NEW DELHI: No matter what, India can’t make do with 5 per cent growth ‘as the new normal’ and must do everything to achieve above 7 per cent expansion in the medium term in order to be able to deal with the socio-economic problems the economy faces, says Navneet Munot, Chief Investment Officer of SBI Mutual Fund, India’s biggest fund house.
“Preserving medium-term growth potential of above 7 per cent is not just important, but perhaps the only solution to our macro challenges and the best response to geopolitical tensions too. In a country, where a large part of the population including many northern states and large parts of rural areas have a per capita GDP of less than $1,000, we should not fall for the ‘5 per cent is the new normal’ narrative,” Munot warned.
“Otherwise not only will macro problems get exacerbated, we will invite serious challenges with regards to social tensions as well,” he cautioned.
India’s economy has been on a downward trajectory since early 2019. In June quarter, India reported the worst growth numbers among major economies at minus 23.9 per cent. Projections are that the economy may clock double-digit drop in GDP growth for this financial year.
Munot talks about a three-step strategy that the government should adopt to deal with the crisis:
Ensuring capital availability
He lauded RBI‘s efforts, which included multiple rounds of open market operations, sharp policy rate cuts and other measures, which have done most of the heavy lifting so far. The government, on its part, has complemented RBI’s efforts through moves such as credit guarantees for MSMEs.
“Sectors impacted severely by the current crisis will have to be supported. This can ensure a multiplier effect to RBI actions with liquidity getting transmitted to those in need of capital,” Munot said.
Push through structural reforms
The second step is to use the crisis as an opportunity to push through structural reforms, the top money manager said. “On this front, the government has done a commendable job so far. It has spent a good amount of political capital in pushing through important supply side reforms with the passage of farm bills and bringing about labour reforms,” Munot said.
During the monsoon session, the NDA-controlled Parliament pushed three farm bills that the government claims would get farmers the right value for their produce. It also cleared three labour codes aimed at increasing the ambit of social security and make hiring and firing more flexible.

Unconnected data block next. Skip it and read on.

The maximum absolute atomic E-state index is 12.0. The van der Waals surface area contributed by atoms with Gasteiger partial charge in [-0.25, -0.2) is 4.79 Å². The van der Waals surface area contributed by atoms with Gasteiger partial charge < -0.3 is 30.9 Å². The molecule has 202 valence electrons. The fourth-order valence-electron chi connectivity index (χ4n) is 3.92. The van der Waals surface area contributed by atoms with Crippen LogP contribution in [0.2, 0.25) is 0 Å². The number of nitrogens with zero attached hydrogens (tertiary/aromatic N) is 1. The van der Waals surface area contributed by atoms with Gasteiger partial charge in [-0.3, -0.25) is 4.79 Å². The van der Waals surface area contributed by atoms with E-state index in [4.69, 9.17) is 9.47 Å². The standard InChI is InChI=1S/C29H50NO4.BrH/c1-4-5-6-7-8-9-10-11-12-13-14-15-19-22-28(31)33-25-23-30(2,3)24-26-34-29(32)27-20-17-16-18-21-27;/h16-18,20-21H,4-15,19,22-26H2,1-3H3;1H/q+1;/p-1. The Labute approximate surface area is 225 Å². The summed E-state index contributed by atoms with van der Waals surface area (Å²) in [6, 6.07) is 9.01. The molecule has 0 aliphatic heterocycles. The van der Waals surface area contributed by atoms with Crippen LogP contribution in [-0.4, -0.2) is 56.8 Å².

“Execution will be key to extract maximum benefit. This will be a test of India’s cooperative federalism, as states will have to play an important role in ensuring the success of these reforms,” Munot said.
“We lack a grand design that matches our aspiration to become a $5 trillion economy, especially with regard to the financial sector. We need to address the scarcity of risk capital by incentivising domestic savings into capital markets. Institutional capacity needs to be strengthened. Instead of stepwise tinkering, we need to holistically think through the financial sector policies and infrastructure. At a time when we are fiscally limited, we must make it up through decisive reforms,” he said.
Munot’s third advice to the government is to come out with some direct stimulus as soon as possible to revive aggregate demand. “While India’s debt-to-GDP has been higher than many emerging market peers and high against our own history, the path towards debt sustainability is more nuanced than resorting to outright austerity. Sustainably improving the denominator of the ratio, i.e. a credible roadmap towards higher growth, should automatically take care of the debt burden. Once we get growth back, tax buoyancy will ensure a more comfortable fiscal position,” Munot, who manages assets worth more than Rs 4 lakh crore, said.
He said improving growth prospects can also give a fillip to government’s privatisation and asset monetisation efforts, bringing in even more money which then can be used to trim debts.